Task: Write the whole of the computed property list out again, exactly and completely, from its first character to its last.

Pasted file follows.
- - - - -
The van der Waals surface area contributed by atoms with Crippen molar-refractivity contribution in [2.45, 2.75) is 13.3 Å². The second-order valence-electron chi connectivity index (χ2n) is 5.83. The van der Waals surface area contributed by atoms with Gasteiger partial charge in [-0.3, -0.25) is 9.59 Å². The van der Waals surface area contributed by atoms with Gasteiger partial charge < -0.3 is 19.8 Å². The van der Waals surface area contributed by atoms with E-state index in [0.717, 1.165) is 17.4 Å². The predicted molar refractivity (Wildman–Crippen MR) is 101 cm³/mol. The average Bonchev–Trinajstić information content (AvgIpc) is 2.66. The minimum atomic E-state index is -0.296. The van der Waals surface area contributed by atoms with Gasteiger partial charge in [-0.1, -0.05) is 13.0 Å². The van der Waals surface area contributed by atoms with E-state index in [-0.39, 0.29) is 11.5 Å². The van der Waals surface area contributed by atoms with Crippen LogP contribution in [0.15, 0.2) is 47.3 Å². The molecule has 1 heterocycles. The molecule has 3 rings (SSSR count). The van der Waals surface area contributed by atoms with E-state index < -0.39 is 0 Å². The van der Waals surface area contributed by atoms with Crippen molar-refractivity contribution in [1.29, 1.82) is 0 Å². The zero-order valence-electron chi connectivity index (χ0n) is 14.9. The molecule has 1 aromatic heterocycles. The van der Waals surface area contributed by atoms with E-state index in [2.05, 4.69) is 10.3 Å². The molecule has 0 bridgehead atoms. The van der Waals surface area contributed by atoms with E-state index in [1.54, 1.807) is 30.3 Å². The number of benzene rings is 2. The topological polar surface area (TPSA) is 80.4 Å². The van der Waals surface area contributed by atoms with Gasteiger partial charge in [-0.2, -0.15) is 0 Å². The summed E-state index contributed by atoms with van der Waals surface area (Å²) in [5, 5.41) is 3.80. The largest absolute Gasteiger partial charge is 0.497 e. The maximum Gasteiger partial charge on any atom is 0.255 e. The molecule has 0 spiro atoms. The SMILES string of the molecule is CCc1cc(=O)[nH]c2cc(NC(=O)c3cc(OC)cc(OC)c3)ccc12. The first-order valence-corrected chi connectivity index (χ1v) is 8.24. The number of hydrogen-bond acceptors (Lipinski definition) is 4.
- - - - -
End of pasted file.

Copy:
The van der Waals surface area contributed by atoms with Crippen molar-refractivity contribution in [2.45, 2.75) is 13.3 Å². The second-order valence-electron chi connectivity index (χ2n) is 5.83. The van der Waals surface area contributed by atoms with Gasteiger partial charge in [-0.3, -0.25) is 9.59 Å². The van der Waals surface area contributed by atoms with Gasteiger partial charge < -0.3 is 19.8 Å². The van der Waals surface area contributed by atoms with E-state index in [0.717, 1.165) is 17.4 Å². The predicted molar refractivity (Wildman–Crippen MR) is 101 cm³/mol. The average Bonchev–Trinajstić information content (AvgIpc) is 2.66. The minimum atomic E-state index is -0.296. The van der Waals surface area contributed by atoms with Gasteiger partial charge in [-0.1, -0.05) is 13.0 Å². The van der Waals surface area contributed by atoms with E-state index in [-0.39, 0.29) is 11.5 Å². The van der Waals surface area contributed by atoms with Crippen LogP contribution in [0.15, 0.2) is 47.3 Å². The molecule has 1 heterocycles. The molecule has 3 rings (SSSR count). The van der Waals surface area contributed by atoms with E-state index < -0.39 is 0 Å². The van der Waals surface area contributed by atoms with Crippen molar-refractivity contribution in [1.29, 1.82) is 0 Å². The zero-order valence-electron chi connectivity index (χ0n) is 14.9. The molecule has 1 aromatic heterocycles. The van der Waals surface area contributed by atoms with E-state index in [2.05, 4.69) is 10.3 Å². The molecule has 0 bridgehead atoms. The van der Waals surface area contributed by atoms with E-state index in [1.54, 1.807) is 30.3 Å². The number of benzene rings is 2. The topological polar surface area (TPSA) is 80.4 Å². The van der Waals surface area contributed by atoms with Gasteiger partial charge in [-0.2, -0.15) is 0 Å². The summed E-state index contributed by atoms with van der Waals surface area (Å²) in [5, 5.41) is 3.80. The largest absolute Gasteiger partial charge is 0.497 e. The maximum Gasteiger partial charge on any atom is 0.255 e. The molecule has 0 spiro atoms. The SMILES string of the molecule is CCc1cc(=O)[nH]c2cc(NC(=O)c3cc(OC)cc(OC)c3)ccc12. The first-order valence-corrected chi connectivity index (χ1v) is 8.24. The number of hydrogen-bond acceptors (Lipinski definition) is 4.